It will be a few months before textural changes that are not of sharp contrast will be taken into account. Textures of sharp contrast are not necessarily going to appropriate for your newborn’s touch senses, as cold, hot, rough and such elements have the potential to cause discomfort or injury.

Hearing

Hearing is a developing sense in a newborn. Stimulating the hearing can be as simple as just talking to your new baby in pitches that are most conducive to helping him adjust to life. Most of us will naturally talk to a new baby with sweet, soothing sounds. This is because these are the sounds that babies are most inclined toward and the instinct is within us to do so.

You can also stimulate your baby’s hearing with music. Keep it quiet and soft and avoid music that is going to have a heavy drum beat or electric guitar. There are specific CDs created to help you stimulate the hearing. These CDs are often based on scientific research for developing different parts of the brain as well as offering sounds that are comforting to a new baby.

Sight

Sight stimulation is a little more complex. You certainly aren’t going to hold up flashcards for a baby that can’t focus on them yet. Yet there are some sights that can be stimulating for the brain and others that can be soothing. It is believed that if a baby is exposed to the color red through intervals of 6 to 12 hour periods for the first 7 days of life that you can increase his IQ by at least 15 points. No one is really sure if this is true or not, but this is the intention behind the crib mobiles that are black, white, and red.

Let your baby see your face when you talk to him. Allow stimulation of sight to be pleasant. Do not put things in your baby’s face in an attempt to stimulate sight as this can easily produce overstimulation and really won’t do any good. The object that you might have on hand may or may not seem interesting to your newborn. You really can’t tell exactly what a newborn can truly see. Over time it’s perfectly acceptable to show him around and tell him about things that you hope for. If he isn’t focusing on the visual he is still listening to your voice and the two of you are still bonding.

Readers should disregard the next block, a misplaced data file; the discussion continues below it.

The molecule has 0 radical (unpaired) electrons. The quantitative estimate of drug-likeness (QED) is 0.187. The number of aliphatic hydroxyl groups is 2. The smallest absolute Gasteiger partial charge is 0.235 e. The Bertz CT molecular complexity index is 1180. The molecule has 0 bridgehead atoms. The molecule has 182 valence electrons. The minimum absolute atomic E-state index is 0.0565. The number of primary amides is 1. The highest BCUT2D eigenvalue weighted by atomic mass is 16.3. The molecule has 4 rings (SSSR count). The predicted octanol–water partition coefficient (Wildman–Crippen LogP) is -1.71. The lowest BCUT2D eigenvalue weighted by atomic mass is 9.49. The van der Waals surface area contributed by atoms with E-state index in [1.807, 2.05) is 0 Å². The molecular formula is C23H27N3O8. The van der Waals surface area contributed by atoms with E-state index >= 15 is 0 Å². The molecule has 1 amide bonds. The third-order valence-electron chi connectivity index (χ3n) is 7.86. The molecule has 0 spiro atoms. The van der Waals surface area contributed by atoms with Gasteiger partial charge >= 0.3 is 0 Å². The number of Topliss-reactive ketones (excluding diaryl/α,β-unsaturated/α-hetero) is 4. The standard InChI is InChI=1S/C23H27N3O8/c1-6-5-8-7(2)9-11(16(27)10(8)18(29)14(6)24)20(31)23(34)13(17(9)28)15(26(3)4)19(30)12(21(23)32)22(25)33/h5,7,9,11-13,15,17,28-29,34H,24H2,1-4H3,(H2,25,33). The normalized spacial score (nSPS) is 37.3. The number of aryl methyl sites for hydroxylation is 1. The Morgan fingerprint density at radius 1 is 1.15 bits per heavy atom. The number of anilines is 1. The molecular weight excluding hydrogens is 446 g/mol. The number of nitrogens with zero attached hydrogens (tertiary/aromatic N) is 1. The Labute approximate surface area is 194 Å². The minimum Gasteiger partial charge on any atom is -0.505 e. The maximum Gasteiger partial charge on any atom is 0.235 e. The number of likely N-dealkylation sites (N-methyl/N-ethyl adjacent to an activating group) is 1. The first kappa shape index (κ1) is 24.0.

Taste

Taste is not a sense that you can stimulate in a newborn. His diet is intentionally created by nature or the nearest replica of nature to allow him the most digestible diet. Offering your newborn new tastes will be detrimental.

Often you can see the results of certain foods getting into his system when a mother is nursing. If she had Mexican the night before it’s not unusual to have a very cranky baby. This is why certain dietary restrictions are suggested, but it has nothing to do with his sense of taste.

Smell

It is not yet clearly understood exactly how much baby’s can smell. There are certainly scientifically based speculations about the potential for smell. Yet there are no real conclusions that can be taken as absolute fact. It is still advisable that you avoid strong smells. Using potent air fresheners or incense sticks is not recommended during the first months of a new baby’s life. The most important smell to stimulate for your baby is simply the smell of his family.

When a baby is nursing or held he potentially can register the smell of his family members, which in turn can create a sense of comfort and ease. The smell of the mother is thought to be particularly important for triggering reflexes that encourage suckling.

Regardless of whether or not a newborn can truly smell or if it’s creative conjecture, being close to your baby helps increase the potential for bonding and stimulates a connection that helps improve his likelihood for health and happiness.